When BPC is not available and baseline spirometry findings are normal, then empiric treatment for asthma should follow treatment for UACS, with diagnostic conclusions based on the response. In this situation, the need for a definitive response makes the use of oral corticosteroid therapy desirable if inhaled β-agonists, ICSs, and leukotriene inhibitors are ineffective. (See the section on asthma in this guideline for complete details on treatment).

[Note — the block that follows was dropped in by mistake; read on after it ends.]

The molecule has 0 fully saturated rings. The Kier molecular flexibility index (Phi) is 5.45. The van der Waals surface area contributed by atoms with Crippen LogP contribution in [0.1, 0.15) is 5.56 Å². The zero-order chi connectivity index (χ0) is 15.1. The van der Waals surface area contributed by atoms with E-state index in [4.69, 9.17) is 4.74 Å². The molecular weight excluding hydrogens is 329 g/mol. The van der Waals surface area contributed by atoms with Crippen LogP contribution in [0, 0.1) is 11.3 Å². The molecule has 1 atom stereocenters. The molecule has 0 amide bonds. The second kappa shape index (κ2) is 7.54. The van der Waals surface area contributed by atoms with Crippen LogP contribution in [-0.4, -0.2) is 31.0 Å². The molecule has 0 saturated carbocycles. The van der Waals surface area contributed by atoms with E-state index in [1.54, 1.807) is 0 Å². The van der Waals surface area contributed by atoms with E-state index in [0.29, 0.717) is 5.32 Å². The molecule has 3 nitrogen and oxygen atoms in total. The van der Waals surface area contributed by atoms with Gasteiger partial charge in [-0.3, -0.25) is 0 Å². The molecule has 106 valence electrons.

If the diagnostic/therapeutic evaluations listed above for UACS and asthma have failed to yield either a diagnosis or a resolution of the cough, then NAEB should be considered next. Although in most series GERD is a more common cause of cough than NAEB, because the diagnosis of NAEB diagnosis is relatively straightforward to make when there is access to laboratories set up to perform the rigorous analysis and the response to treatment is very predictable, it makes sense to consider this diagnosis next after UACS and asthma. A properly performed induced sputum test to determine whether there are an increased number of eosinophils present is the diagnostic procedure of choice. Improvement within 4 weeks of initiating therapy with ICSs is typical, although some patients may require a course of oral corticosteroids. If the proper induced sputum technique is unavailable, an empiric trial of corticosteroids should be the next step.2529 (See the section on NAEB in this guideline for details of diagnosis and treatment.)